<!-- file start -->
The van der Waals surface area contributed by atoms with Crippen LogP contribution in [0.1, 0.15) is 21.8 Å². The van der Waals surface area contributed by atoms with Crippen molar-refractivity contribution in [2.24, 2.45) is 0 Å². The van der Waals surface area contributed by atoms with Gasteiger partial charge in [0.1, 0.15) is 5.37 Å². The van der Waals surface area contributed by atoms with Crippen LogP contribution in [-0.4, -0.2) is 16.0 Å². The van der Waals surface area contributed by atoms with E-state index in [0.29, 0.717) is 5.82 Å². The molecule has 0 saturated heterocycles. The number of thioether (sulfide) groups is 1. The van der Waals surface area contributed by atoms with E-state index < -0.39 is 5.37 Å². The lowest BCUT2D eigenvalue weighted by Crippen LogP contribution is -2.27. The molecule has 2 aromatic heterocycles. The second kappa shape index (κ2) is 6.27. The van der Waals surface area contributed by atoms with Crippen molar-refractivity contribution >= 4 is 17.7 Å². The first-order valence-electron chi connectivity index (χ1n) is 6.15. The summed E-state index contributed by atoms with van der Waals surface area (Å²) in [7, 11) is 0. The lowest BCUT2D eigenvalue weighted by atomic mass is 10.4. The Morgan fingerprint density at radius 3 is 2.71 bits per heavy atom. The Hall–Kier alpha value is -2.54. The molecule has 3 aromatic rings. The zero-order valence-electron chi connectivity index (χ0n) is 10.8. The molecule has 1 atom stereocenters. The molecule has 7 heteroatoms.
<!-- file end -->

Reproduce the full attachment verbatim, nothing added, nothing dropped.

The van der Waals surface area contributed by atoms with Crippen LogP contribution in [0.1, 0.15) is 21.8 Å². The van der Waals surface area contributed by atoms with Crippen molar-refractivity contribution in [2.24, 2.45) is 0 Å². The van der Waals surface area contributed by atoms with Gasteiger partial charge in [0.1, 0.15) is 5.37 Å². The van der Waals surface area contributed by atoms with Crippen LogP contribution in [-0.4, -0.2) is 16.0 Å². The van der Waals surface area contributed by atoms with E-state index in [0.29, 0.717) is 5.82 Å². The molecule has 0 saturated heterocycles. The number of thioether (sulfide) groups is 1. The van der Waals surface area contributed by atoms with E-state index < -0.39 is 5.37 Å². The lowest BCUT2D eigenvalue weighted by Crippen LogP contribution is -2.27. The molecule has 2 aromatic heterocycles. The second kappa shape index (κ2) is 6.27. The van der Waals surface area contributed by atoms with Crippen molar-refractivity contribution >= 4 is 17.7 Å². The first-order valence-electron chi connectivity index (χ1n) is 6.15. The summed E-state index contributed by atoms with van der Waals surface area (Å²) in [7, 11) is 0. The lowest BCUT2D eigenvalue weighted by atomic mass is 10.4. The Morgan fingerprint density at radius 3 is 2.71 bits per heavy atom. The Hall–Kier alpha value is -2.54. The molecule has 3 aromatic rings. The zero-order valence-electron chi connectivity index (χ0n) is 10.8. The molecule has 1 atom stereocenters. The molecule has 7 heteroatoms.